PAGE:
My Lords, I declare my European interests as detailed in the register. This debate is on the Prime Minister’s Statement last Thursday, which I was able to witness from the Gallery in the other place. My first and overwhelming reaction was that, in the national interest, we must support the Prime Minister. I have been dismayed over the past five days to see attacks on the draft withdrawal agreement from all parties and persuasions. This is probably the most difficult negotiation which the country has faced since the Second World War. We are leaving the European Union next year and the unenviable task for the Prime Minister over the past two years has been to negotiate terms to enable us to leave without too much damage to the economy.
It is clear to most people who do not allow ideology to overcome common sense that leaving without a deal would be catastrophic. It is also not understood by many commentators and politicians that our negotiating position with the other 27 member states is not as strong as they like to imagine. We are indeed the fifth or sixth economic power in the world but, as a bloc, the EU 27 is a much greater market and has much more economic power than us, as well as more important concerns than the effect of us leaving. So whoever became Prime Minister after the referendum faced a herculean task.
It has been a torturous process and has gone on longer than anyone would have wished, creating damaging uncertainty that has certainly affected the economy. But we have now reached a point where the Prime Minister has negotiated a text with the European Union of more than 500 pages. It would be astonishing if many people did not have objections to or disagreements with one or more aspects of the deal, but, whatever our party, and whether we voted to remain or leave, we must consider the national interest.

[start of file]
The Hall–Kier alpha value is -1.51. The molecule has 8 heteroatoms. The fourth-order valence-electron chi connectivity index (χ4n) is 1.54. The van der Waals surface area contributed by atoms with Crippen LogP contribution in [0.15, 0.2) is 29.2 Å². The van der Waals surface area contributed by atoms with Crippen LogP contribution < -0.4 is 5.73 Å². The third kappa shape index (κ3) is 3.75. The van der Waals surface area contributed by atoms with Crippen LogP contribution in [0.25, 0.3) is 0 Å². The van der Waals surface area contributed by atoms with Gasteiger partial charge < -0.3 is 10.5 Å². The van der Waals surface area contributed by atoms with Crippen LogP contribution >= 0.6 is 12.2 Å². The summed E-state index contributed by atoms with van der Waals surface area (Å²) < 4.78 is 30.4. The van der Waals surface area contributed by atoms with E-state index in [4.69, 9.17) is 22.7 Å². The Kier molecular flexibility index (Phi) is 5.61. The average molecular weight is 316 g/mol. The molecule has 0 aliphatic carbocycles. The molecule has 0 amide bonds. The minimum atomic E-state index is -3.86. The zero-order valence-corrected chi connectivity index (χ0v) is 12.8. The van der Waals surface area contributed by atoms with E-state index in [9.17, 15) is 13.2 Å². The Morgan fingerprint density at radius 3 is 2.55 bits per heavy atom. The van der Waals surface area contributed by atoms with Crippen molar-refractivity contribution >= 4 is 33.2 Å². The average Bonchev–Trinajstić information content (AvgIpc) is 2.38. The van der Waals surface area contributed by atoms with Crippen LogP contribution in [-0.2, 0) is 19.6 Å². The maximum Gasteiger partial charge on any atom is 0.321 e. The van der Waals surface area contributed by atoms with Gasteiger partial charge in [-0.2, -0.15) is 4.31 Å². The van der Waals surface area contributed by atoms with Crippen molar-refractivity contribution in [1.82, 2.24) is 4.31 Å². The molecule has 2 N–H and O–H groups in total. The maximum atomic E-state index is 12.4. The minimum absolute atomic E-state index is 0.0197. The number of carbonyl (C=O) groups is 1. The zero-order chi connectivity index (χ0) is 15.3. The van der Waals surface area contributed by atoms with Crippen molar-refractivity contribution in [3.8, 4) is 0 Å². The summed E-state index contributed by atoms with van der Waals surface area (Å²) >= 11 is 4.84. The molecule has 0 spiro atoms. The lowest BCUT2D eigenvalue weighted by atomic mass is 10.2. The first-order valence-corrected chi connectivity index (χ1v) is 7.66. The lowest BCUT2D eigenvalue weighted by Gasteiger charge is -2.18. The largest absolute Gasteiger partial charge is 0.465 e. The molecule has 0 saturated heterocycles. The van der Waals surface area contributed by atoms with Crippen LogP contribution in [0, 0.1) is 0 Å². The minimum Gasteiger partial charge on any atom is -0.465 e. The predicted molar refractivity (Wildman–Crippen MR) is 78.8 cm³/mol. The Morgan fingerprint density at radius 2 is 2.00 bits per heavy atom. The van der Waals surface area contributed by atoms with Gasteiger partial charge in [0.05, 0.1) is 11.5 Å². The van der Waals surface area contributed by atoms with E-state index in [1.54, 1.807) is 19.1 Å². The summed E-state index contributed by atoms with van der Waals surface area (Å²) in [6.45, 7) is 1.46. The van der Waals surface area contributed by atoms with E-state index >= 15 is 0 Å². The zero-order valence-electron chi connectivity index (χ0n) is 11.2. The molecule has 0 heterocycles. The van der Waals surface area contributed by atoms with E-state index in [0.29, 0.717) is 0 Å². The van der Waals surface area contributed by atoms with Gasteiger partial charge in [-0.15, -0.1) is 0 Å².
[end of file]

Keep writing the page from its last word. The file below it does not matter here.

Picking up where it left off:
The alternatives are to leave without a deal, which would create untold damage, or to hold a second referendum, which I do not support. I hope that a calmer debate can take place over the next few weeks. The proposed deal is a compromise, as it was always going to be, and covers only our withdrawal and the implementation period. It will take many years to negotiate new trade agreements with third countries. We will need a lot of time to negotiate our new relationship with the EU. In fact, I am starting to doubt whether a transition or implementation period of 21 months will be long enough.
But the supreme point is that we will leave the EU next year; we must leave on the best possible terms; and then we must negotiate a close and enduring relationship with the rest of the European Union. Even to contemplate at this moment a change of government or Prime Minister, or another referendum, cannot possibly be in the national interest. I urge Members of this House and the other place to support our nation’s Prime Minister and the interim deal she has so painfully negotiated.